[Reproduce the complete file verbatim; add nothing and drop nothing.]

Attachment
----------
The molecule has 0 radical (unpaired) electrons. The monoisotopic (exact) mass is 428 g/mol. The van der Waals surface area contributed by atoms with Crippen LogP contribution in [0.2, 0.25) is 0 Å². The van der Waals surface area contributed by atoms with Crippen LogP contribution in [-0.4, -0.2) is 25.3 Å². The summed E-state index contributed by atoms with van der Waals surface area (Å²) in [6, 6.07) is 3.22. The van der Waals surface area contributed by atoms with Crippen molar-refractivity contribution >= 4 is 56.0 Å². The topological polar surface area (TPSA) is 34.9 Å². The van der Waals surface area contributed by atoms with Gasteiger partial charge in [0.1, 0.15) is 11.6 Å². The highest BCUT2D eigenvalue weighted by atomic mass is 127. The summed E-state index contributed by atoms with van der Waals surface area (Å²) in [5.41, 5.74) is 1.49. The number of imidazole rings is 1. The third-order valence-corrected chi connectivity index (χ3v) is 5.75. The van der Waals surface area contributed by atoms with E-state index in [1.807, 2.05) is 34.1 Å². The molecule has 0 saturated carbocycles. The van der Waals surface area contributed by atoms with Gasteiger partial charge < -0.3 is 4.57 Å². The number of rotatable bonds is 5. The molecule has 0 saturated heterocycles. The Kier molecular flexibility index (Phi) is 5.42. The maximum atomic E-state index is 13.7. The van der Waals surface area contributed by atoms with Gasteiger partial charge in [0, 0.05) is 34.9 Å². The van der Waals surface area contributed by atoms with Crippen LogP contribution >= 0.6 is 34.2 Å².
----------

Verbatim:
The molecule has 0 radical (unpaired) electrons. The monoisotopic (exact) mass is 428 g/mol. The van der Waals surface area contributed by atoms with Crippen LogP contribution in [0.2, 0.25) is 0 Å². The van der Waals surface area contributed by atoms with Crippen LogP contribution in [-0.4, -0.2) is 25.3 Å². The summed E-state index contributed by atoms with van der Waals surface area (Å²) in [6, 6.07) is 3.22. The van der Waals surface area contributed by atoms with Crippen molar-refractivity contribution >= 4 is 56.0 Å². The topological polar surface area (TPSA) is 34.9 Å². The van der Waals surface area contributed by atoms with Gasteiger partial charge in [0.1, 0.15) is 11.6 Å². The highest BCUT2D eigenvalue weighted by atomic mass is 127. The summed E-state index contributed by atoms with van der Waals surface area (Å²) in [5.41, 5.74) is 1.49. The number of imidazole rings is 1. The third-order valence-corrected chi connectivity index (χ3v) is 5.75. The van der Waals surface area contributed by atoms with E-state index in [1.807, 2.05) is 34.1 Å². The molecule has 0 saturated carbocycles. The van der Waals surface area contributed by atoms with Gasteiger partial charge < -0.3 is 4.57 Å². The number of rotatable bonds is 5. The molecule has 0 saturated heterocycles. The Kier molecular flexibility index (Phi) is 5.42. The maximum atomic E-state index is 13.7. The van der Waals surface area contributed by atoms with Gasteiger partial charge in [0, 0.05) is 34.9 Å². The van der Waals surface area contributed by atoms with Crippen LogP contribution >= 0.6 is 34.2 Å².